How long does a federal judge have to rule on a motion? 7 Answers as of April 29, 2015

I initiated a lawsuit against my father on my mother's behalf. She is disabled. File filing for contempt of court for non-payment of alimony I discovered he cheated her of monthly insurance payments going back to 1997. To make a long story short, I won the case and I won the appeal. Within days of winning the appeal and although my father lives in FL as do I, he filed bankruptcy in NJ. I've been fighting his bankruptcy since 10/14. Unfortunately my Mom just broke her back in a fall on 3/27 ans is very ill. I'm $25,000 into this battle and in my 18th month. The decision on my Father's bankruptcy has been in the judges hands since 3/3/2015. The only motion the Judge is ruling on is whether what he owes my is a "property settlement" (as my Father listed on his bankruptcy) or a "DSO," Clearly we feel the monthly payment was in the nature of support. How long does it generally take a bankruptcy judge to rule on a motion or confirm or dismiss a bankruptcy?

Ask a Local Attorney. 100% Anonymous. Free Answers.

Free Case Evaluation by a Local Lawyer: Click here
The Law Office of Darren Aronow, PC
The Law Office of Darren Aronow, PC | Darren Aronow
It is judge specific but most judges don't take longer than 2 to 3 months to write a ruling
Answer Applies to: New York
Replied: 4/29/2015
Ronald K. Nims LLC | Ronald K. Nims
Each judge has her/his own habits and it's difficult to speak to the speed of a judge outside of my personal experience. But as a general rule, you can expect a decision in this type of matter in anywhere from 2 weeks to 3 months. When I say "this type of matter", I mean a question that is often before bankruptcy judges and is, therefore, likely to have solid authority in his circuit. Challenges to divorce payments being dischargeable property settlements or undischargeable domestic support obligations are common and it's usually a matter of applying fairly clear law to the facts as presented to the court. In cases where the question is unique and the judge has to decide what the law is and then decide how the law applies to the facts, it could take significantly longer.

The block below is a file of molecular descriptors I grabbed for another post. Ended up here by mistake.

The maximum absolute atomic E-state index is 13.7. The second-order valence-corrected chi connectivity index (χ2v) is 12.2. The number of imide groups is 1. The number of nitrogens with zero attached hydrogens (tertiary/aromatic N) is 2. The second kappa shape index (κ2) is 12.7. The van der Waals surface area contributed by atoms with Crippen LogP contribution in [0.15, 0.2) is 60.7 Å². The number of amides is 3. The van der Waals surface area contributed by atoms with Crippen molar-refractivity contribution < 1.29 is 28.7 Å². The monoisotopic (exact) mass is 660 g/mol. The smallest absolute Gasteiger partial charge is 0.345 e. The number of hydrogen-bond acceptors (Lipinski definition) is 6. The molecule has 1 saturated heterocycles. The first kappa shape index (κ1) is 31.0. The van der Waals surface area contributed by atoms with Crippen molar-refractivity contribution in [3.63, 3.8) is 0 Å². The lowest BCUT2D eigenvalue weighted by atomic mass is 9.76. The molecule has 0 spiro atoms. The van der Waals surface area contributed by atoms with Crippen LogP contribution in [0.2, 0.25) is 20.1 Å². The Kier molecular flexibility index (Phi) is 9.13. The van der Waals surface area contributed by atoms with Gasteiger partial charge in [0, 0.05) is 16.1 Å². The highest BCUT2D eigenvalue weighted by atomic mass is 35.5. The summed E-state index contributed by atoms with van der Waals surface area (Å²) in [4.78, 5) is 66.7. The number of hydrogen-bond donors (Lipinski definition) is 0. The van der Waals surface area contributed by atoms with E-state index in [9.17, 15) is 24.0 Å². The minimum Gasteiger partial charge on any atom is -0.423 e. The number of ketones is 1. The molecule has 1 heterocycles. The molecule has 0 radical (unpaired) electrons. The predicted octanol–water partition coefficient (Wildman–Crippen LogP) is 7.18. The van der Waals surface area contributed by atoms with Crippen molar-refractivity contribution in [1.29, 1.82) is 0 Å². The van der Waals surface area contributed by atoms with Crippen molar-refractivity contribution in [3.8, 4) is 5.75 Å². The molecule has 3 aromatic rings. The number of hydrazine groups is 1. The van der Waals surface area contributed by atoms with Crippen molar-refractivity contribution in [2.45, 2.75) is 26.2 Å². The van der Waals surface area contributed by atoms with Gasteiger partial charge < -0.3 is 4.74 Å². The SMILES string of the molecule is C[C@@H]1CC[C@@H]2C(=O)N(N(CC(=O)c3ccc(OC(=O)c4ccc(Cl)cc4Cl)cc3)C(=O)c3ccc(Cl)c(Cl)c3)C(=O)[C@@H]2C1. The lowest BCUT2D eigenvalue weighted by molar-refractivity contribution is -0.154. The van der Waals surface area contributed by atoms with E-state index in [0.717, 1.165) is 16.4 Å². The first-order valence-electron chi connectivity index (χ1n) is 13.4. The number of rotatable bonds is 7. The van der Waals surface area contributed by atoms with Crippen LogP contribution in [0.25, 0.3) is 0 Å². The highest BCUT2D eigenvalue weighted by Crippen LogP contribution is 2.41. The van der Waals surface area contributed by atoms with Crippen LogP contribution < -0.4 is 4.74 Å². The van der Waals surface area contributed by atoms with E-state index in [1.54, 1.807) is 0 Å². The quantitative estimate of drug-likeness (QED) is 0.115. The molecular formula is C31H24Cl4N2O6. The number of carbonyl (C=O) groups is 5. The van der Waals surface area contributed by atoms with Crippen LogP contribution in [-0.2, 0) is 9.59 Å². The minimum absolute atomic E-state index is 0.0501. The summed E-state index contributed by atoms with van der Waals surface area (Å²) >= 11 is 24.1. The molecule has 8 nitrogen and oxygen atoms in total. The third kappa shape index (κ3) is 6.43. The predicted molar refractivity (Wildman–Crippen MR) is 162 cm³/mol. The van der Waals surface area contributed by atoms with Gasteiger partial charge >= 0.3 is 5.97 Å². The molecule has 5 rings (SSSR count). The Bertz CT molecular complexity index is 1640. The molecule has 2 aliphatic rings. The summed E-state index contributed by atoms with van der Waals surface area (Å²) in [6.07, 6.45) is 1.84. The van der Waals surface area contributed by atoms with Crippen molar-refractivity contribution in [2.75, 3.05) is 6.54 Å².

Answer Applies to: Ohio
Replied: 4/23/2015
Stephens Gourley & Bywater | David A. Stephens
As far as I know there is no standard or time requirement.
Answer Applies to: Nevada
Replied: 4/22/2015
Thomas Vogele & Associates, APC | Thomas A. Vogele
As you already undoubtedly know, support obligations such as you describe, are generally non-dischargeable an thus your judgment should remain enforceable post-discharge. I presume you have filed a claim in your father's bankruptcy case explaining the basis of the judgment and its non-dischargeability. If not, you need to work with a bankruptcy attorney to see if there is any basis to file a late claim. Given the non-dischargeability of your mother's judgment, there really is no need to dismiss your father's case. In fact, by allowing him to discharge his other debts, it improves your mother's chances of actually seeing a recovery. Again, always work with a competent bankruptcy lawyer. Good luck.
Answer Applies to: California
Replied: 4/22/2015
Janet A. Lawson Bankruptcy Attorney
Janet A. Lawson Bankruptcy Attorney | Janet Lawson
Hopefully it is not too late to file an adversary proceeding based on fraud. You have 60 days from the meeting of creditors to file that. As for how long it tales to rule there is no set time period. I have never had a judge take that long to rule on anything.
Answer Applies to: California
Replied: 4/22/2015
    A Fresh Start
    A Fresh Start | Dorothy G Bunce
    The amount of time a bankruptcy judge takes to rule on an issue depends on two factors - how busy the judge's caseload is and how complicated the issue is. This issue doesn't appear to be one that is unique and I would expect you would see a decision shortly.
    Answer Applies to: Nevada
    Replied: 4/22/2015
    Richard B. Jacobson & Associates, LLC | Richard B. Jacobson
    There is no legal limit. But good judges try to get the work done timely. I assume that the Motion you speak of is a motion for summary judgment in an Adversary Proceeding. Anything more than ninety days after the last brief is in, or after oral argument if any is generally plenty of time. Why not ask your lawyer to send the judge a letter (w/copy to opposing counsel, of course), asking politely if he needs any further briefing or additional argument in order to be able to rule. Judges I know regard this as a polite way of saying 'hurry up.' Good Luck.
    Answer Applies to: Wisconsin
    Replied: 4/22/2015
Click to View More Answers: